Ski racing was my life and my job. I had teammates, some I liked, others I tolerated. On race day all that fell away. It was time. Time to put all the training I’d done along with mental preparation and make it happen.

Sometimes it did. Sometimes it didn’t. Always I learned. I watched my competition’s lines. I ran the course in my mind and in my body countless times. When the starter counted down I was like a tiger, ready to fly. To lay it all down and give it my all.

That drive is still in me. The passion too. I constantly seek to learn, to better myself and to be the best me I can be.

Sometimes compassion is lost in the process. This hardness appears. The itty bitty shitty committee activates. Sometimes I can pull myself out, sometimes I can’t. I call it the swamp. That icky place where fear, anxiety, sadness and negativity lie.

I coach my clients on how to pull themselves out of that space. To reach for a branch. To grasp at something positive to draw themselves out.

I tell my clients there is no such thing as perfection. It’s something we create to punish ourselves. To keep ourselves stuck. It’s a terrible weight to carry.

I teach them there is no such thing as failure, only feedback. I ask them to highlight what went well and what was challenging. Then I ask them to draw lessons they can take with them the next time they are faced with an experience.

In the end, I am teaching them compassion. Compassion for being human. We are spiritual beings living a human existence. I fundamentally believe that.

My clients give me the opportunity to reflect on the words that come out of my mouth. The chance to apply those lessons to my own life. They give me just as much as I hopefully give them.

I love what I do. I value the trust parents and my clients put in me. It is the greatest gift to be able to work with young humans who never cease to amaze me. It’s my juice.

Heart full.

Courage

Courage. What does it mean to you?

I’ve been told lately that I’m courageous. I take risks by opening up, being honest and expressing my feelings.

It takes courage to change. Courage to walk a path that requires surrender, faith, and work, with the hope that I’ll shift. That life will unfold differently for me.

I’ve often had the courage to change. I’m curious about the world and people. I enjoy personal development and growth. I believe in the best in people and in change. I also know you have to be ready and willing.

I’ve been dealing with a lot of profound change recently and along with it, grief. I’m grieving many endings and have faith acceptance will come in its own time. If there’s one thing I know, my will won’t make it happen faster and I cannot control when the process is complete. It’s a journey and I trust things will fall into place and all will be well.

When the emotions come, I allow them to surface and release them. I don’t stuff them, overanalyze them or deny them. They are part of the process. Tears are healing.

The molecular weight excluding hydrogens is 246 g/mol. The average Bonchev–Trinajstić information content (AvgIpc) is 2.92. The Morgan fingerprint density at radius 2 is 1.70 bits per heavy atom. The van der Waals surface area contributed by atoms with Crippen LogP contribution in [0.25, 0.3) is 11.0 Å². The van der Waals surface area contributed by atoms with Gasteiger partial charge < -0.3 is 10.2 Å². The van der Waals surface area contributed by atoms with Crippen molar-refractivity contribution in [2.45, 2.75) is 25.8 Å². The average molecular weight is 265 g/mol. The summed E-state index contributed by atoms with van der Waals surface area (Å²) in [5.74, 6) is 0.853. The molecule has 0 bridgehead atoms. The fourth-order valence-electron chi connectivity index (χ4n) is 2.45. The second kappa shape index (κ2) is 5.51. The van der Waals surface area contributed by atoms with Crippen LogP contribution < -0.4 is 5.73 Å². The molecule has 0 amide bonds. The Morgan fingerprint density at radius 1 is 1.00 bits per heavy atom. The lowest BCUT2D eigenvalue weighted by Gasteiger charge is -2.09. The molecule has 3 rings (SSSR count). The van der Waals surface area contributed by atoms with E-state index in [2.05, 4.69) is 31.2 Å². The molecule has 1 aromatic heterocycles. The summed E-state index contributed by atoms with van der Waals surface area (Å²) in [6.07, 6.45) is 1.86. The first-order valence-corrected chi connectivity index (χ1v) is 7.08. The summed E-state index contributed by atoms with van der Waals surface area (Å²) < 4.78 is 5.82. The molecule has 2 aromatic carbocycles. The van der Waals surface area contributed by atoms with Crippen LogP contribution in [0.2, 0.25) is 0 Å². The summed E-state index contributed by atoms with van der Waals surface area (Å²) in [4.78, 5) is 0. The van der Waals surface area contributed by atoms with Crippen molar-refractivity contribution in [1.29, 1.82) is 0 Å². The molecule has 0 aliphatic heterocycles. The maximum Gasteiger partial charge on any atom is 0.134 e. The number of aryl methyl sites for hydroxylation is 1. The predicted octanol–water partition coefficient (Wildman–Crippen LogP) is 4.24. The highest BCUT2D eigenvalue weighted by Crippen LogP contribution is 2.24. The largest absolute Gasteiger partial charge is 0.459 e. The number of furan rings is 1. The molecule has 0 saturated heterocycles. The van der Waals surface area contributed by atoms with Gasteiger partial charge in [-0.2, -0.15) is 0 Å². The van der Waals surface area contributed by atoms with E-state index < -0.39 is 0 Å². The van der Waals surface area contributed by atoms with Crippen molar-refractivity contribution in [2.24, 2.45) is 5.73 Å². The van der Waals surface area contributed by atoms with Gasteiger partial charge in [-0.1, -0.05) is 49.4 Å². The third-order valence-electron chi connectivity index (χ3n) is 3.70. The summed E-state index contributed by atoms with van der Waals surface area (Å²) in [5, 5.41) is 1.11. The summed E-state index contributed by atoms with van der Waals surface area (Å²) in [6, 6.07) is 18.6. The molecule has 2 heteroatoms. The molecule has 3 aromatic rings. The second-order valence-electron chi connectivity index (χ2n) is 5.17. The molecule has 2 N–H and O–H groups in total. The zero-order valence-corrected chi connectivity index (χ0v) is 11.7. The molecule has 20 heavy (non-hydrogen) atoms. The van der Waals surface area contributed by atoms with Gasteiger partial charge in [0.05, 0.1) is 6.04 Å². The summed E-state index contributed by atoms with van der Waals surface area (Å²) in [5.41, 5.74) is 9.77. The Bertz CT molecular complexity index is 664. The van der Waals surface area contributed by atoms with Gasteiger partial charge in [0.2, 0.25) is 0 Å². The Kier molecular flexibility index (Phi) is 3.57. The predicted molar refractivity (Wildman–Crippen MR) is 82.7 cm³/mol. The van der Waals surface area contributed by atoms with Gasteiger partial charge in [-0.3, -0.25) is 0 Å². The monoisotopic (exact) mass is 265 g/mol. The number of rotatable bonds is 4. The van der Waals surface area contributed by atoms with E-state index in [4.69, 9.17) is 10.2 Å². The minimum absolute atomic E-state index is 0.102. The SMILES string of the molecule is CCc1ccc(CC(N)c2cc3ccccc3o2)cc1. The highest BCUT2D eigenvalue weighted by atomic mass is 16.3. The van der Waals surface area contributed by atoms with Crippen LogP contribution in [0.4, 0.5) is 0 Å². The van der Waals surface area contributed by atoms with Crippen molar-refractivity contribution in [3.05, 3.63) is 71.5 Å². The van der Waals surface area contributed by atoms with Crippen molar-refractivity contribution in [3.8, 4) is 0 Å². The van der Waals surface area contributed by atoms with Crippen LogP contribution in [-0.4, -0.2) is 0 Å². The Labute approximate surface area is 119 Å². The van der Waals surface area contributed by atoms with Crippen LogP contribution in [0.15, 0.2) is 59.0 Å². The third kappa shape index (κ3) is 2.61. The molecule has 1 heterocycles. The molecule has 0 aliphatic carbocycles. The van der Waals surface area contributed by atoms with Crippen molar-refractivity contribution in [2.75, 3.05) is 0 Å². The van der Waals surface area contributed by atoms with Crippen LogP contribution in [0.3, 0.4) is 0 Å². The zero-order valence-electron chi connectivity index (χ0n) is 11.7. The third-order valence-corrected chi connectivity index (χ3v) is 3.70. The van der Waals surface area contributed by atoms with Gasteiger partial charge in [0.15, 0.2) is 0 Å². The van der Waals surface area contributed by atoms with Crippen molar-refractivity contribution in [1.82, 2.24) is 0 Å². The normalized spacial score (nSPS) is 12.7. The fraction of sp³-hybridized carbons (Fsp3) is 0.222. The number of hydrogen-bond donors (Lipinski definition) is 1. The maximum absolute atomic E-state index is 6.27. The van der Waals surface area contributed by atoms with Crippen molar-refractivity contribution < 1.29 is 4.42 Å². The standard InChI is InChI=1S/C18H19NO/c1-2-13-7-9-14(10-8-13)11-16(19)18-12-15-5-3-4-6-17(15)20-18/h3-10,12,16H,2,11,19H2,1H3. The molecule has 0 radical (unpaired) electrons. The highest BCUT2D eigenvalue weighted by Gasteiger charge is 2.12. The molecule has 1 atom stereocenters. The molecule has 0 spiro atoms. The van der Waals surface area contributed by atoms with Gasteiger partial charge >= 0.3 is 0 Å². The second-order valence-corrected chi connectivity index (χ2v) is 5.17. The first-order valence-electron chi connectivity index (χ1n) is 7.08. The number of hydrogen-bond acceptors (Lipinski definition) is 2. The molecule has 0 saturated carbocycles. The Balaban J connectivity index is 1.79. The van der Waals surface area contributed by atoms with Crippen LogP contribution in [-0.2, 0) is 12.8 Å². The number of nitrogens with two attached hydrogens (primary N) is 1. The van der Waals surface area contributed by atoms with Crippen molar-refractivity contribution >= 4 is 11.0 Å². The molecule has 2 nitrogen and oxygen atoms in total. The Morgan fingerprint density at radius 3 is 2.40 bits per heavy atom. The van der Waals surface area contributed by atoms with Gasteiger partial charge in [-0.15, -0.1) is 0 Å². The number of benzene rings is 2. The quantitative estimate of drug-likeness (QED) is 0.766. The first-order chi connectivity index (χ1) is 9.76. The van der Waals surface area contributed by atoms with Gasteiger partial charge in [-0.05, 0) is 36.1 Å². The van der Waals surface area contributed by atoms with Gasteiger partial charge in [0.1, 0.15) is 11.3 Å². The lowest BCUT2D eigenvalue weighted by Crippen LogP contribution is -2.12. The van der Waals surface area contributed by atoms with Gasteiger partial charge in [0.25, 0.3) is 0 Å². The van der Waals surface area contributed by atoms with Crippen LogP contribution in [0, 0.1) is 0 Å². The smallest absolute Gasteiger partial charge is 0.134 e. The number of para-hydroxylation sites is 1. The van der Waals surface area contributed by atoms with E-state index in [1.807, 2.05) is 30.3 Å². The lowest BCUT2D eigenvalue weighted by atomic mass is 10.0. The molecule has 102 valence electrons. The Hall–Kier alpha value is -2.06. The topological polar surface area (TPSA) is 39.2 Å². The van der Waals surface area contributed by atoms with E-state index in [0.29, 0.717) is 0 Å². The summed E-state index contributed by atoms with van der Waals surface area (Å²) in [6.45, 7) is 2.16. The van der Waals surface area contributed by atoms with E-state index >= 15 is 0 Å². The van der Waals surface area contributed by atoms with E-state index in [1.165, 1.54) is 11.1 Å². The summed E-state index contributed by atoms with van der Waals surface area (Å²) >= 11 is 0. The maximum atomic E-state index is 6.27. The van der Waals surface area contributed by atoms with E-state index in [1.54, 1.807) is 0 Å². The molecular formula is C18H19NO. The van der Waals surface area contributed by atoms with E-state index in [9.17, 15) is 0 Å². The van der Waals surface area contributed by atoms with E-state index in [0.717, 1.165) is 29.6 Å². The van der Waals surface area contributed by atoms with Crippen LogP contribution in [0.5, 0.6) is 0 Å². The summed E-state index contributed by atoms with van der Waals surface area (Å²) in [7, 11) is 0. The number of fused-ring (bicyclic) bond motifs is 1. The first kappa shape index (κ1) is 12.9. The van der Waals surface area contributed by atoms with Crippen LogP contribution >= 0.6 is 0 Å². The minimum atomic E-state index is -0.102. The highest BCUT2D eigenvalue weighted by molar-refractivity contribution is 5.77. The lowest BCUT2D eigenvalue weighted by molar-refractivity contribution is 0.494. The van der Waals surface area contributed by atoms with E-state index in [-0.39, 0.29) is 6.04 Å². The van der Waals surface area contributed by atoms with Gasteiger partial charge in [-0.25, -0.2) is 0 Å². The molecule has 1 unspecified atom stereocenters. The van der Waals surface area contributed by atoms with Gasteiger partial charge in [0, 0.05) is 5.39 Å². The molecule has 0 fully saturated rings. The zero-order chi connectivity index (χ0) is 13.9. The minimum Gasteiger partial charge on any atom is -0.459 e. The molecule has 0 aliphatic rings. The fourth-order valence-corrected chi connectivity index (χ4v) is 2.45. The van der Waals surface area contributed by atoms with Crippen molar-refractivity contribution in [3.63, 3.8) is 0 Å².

I was crying uncontrollably the other day. A dam had burst and with it the floodgates opened. I allowed myself to cry, to feel and to let go.

Not knowing what to do with myself after a while, I decided to go for a hike. To use my body to process my emotions, release them and reconnect to my self through nature.

The hike was intense. Up an escarpment. At the beginning of the trail I jogged down the steps and up the hill and quickly found myself out of breath. I came to a first set of falls. I took a moment to stop, take a picture and catch my breath.

I continued along the path and was soon stepping from rock to rock. My heart pumping and my lungs acting like a bellows. I took breaks admiring the beauty around me.

I arrived at the first lookout and kept going to the second lookout. I could see far over the fields to the river and beyond. The view was breathtakingly beautiful.

As I continued I came to the stream that fed the falls, I was able to stop for a drink. I pushed on and climbed some more. More rocky steps and signage indicating I was less than halfway.

Still I climbed until I felt I had achieved what I came to do. Due to time limitations I turned back. The descent even sweeter than the climb. Taking the time to get a drink of water, to take pictures and breathe in the beauty surrounding me.

At the end of the trail I felt triumphant. I had the courage to take on a really hard climb. I did not try to make it all the way to the top, instead I enjoyed my journey. Rested, drank and appreciated the beauty around me.

Very much like a metaphor for life isn’t it?

Letting go

I have a client who is being challenged by letting go.

His itty bitty shitty committee is brutal.

He gets angry when his performance doesn’t go his way and lets his emotions get the better of him. Things quickly snowball and go downhill from there.

He’s been using the tools I gave him such as breathing, imagery and focusing on how he wants to feel and perform. He’s making progress.

Frustrated, he asked me: “How do I let go?”

My answer was: “You just do.”

I sound like Yoda don’t I?

I know it’s harder than it sounds. I believe we get something out of hanging on to thoughts or feelings and behaviors that no longer serve us.

To make room for the new you have to get rid of what no longer works.

What are you willing to let go?

Weigh in. I look forward to hearing from you.